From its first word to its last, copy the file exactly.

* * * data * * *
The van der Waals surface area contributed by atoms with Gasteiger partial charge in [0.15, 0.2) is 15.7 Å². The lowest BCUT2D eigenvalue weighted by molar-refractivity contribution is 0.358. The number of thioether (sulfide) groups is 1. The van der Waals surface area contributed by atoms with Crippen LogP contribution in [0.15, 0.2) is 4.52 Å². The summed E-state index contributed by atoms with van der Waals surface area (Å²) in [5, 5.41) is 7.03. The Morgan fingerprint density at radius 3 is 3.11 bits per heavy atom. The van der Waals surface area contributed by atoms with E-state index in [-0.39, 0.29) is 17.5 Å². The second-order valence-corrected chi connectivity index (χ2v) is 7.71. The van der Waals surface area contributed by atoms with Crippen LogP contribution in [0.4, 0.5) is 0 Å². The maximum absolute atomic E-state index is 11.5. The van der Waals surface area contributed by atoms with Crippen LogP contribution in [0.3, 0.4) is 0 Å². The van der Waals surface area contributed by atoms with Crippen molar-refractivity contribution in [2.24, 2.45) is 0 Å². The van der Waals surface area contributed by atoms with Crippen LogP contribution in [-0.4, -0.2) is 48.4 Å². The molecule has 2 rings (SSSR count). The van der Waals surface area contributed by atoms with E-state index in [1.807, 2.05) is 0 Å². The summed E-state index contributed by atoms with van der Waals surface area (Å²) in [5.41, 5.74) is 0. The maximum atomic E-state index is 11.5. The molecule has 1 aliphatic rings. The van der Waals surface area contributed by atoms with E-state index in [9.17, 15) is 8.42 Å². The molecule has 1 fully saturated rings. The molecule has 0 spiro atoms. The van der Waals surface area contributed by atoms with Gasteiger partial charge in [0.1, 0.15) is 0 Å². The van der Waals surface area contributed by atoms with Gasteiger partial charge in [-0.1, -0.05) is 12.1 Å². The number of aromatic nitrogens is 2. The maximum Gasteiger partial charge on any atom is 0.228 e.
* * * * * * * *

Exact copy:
The van der Waals surface area contributed by atoms with Gasteiger partial charge in [0.15, 0.2) is 15.7 Å². The lowest BCUT2D eigenvalue weighted by molar-refractivity contribution is 0.358. The number of thioether (sulfide) groups is 1. The van der Waals surface area contributed by atoms with Crippen LogP contribution in [0.15, 0.2) is 4.52 Å². The summed E-state index contributed by atoms with van der Waals surface area (Å²) in [5, 5.41) is 7.03. The Morgan fingerprint density at radius 3 is 3.11 bits per heavy atom. The van der Waals surface area contributed by atoms with E-state index in [-0.39, 0.29) is 17.5 Å². The second-order valence-corrected chi connectivity index (χ2v) is 7.71. The van der Waals surface area contributed by atoms with Crippen LogP contribution in [0.4, 0.5) is 0 Å². The maximum absolute atomic E-state index is 11.5. The van der Waals surface area contributed by atoms with Crippen LogP contribution in [0.3, 0.4) is 0 Å². The van der Waals surface area contributed by atoms with Crippen molar-refractivity contribution in [2.24, 2.45) is 0 Å². The van der Waals surface area contributed by atoms with Crippen LogP contribution in [-0.4, -0.2) is 48.4 Å². The molecule has 2 rings (SSSR count). The van der Waals surface area contributed by atoms with E-state index in [1.807, 2.05) is 0 Å². The summed E-state index contributed by atoms with van der Waals surface area (Å²) in [5.41, 5.74) is 0. The maximum atomic E-state index is 11.5. The molecule has 1 aliphatic rings. The van der Waals surface area contributed by atoms with E-state index in [9.17, 15) is 8.42 Å². The molecule has 1 fully saturated rings. The molecule has 0 spiro atoms. The van der Waals surface area contributed by atoms with Gasteiger partial charge in [0.1, 0.15) is 0 Å². The van der Waals surface area contributed by atoms with Gasteiger partial charge in [-0.1, -0.05) is 12.1 Å². The number of aromatic nitrogens is 2. The maximum Gasteiger partial charge on any atom is 0.228 e.